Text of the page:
[R] Plotting the ASCII character set.

Ivan Krylov kry|ov@r00t @end|ng |rom gm@||@com
Sat Jul 3 09:40:28 CEST 2021

Hello Rolf Turner,

On Sat, 3 Jul 2021 14:02:59 +1200
Rolf Turner <r.turner using auckland.ac.nz> wrote:

> Can anyone suggest how I might get my plot_ascii() function working
> again?  Basically, it seems to me, the question is:  how do I persuade
> R to read in "\260" as "\ub0" rather than "\xb0"?

Part of the problem is that the "\xb0" byte is not in ASCII, which
covers only the lower half of possible 8-bit bytes. I guess that the
strings containing bytes with highest bit set used to be interpreted as
Latin-1 on your machine, but now get interpreted as UTF-8, which
changes their meaning (in UTF-8, the highest bit being set indicates
that there will be more bytes to follow, making the string invalid if
there is none).

The good news is, since it's Latin-1, which is natively supported by R,
there are even multiple options:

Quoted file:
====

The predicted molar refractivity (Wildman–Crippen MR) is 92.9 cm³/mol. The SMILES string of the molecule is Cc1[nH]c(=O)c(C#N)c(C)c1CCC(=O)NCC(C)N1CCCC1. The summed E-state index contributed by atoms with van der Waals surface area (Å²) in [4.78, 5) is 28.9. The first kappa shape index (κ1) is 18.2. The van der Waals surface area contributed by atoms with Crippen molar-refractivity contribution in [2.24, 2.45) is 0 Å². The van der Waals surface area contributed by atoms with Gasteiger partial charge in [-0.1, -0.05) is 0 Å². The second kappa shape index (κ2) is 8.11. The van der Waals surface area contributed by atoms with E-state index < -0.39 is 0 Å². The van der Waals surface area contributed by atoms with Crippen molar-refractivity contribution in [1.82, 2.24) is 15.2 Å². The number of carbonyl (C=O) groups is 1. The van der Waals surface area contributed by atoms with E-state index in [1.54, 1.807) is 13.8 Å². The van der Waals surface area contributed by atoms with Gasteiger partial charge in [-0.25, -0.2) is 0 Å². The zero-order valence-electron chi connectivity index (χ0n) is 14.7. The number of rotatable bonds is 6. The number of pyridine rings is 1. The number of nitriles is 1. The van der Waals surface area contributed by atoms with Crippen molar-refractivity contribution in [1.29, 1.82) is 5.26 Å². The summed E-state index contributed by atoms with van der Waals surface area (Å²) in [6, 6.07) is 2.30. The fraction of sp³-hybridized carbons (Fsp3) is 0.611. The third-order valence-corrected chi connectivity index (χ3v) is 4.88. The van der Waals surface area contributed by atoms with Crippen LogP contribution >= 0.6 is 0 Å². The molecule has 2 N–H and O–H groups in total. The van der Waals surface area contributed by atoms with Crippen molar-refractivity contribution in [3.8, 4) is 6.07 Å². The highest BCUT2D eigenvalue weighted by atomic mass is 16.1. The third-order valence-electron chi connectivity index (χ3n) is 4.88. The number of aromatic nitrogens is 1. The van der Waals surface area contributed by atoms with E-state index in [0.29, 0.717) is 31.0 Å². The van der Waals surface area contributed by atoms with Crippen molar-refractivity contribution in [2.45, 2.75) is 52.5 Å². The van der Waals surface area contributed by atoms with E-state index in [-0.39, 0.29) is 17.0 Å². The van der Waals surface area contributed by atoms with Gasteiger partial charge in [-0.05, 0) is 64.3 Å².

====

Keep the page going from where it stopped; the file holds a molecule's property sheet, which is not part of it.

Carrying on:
1. Mark the string as Latin-1 by setting Encoding(a) <- 'latin1' and
let R do the re-encoding if and when Pango asks it for a UTF-8-encoded

2. Decode Latin-1 into the locale encoding by using iconv(a, 'latin1',
'') (or set the third parameter to 'UTF-8', which would give almost the
same result on a machine with a UTF-8 locale). The result is, again, a
string where Encoding(a) matches the truth. Explicitly setting UTF-8
may be preferable on Windows machines running pre-UCRT builds of R
where the locale encoding may not contain all Latin-1 characters, but
that's not a problem for you, as far as I know.

For any encoding other than Latin-1 or UTF-8, option (2) is still valid.

I have verified that your example works on my GNU/Linux system with a
UTF-8 locale if I use either option.

Best regards,

More information about the R-help mailing list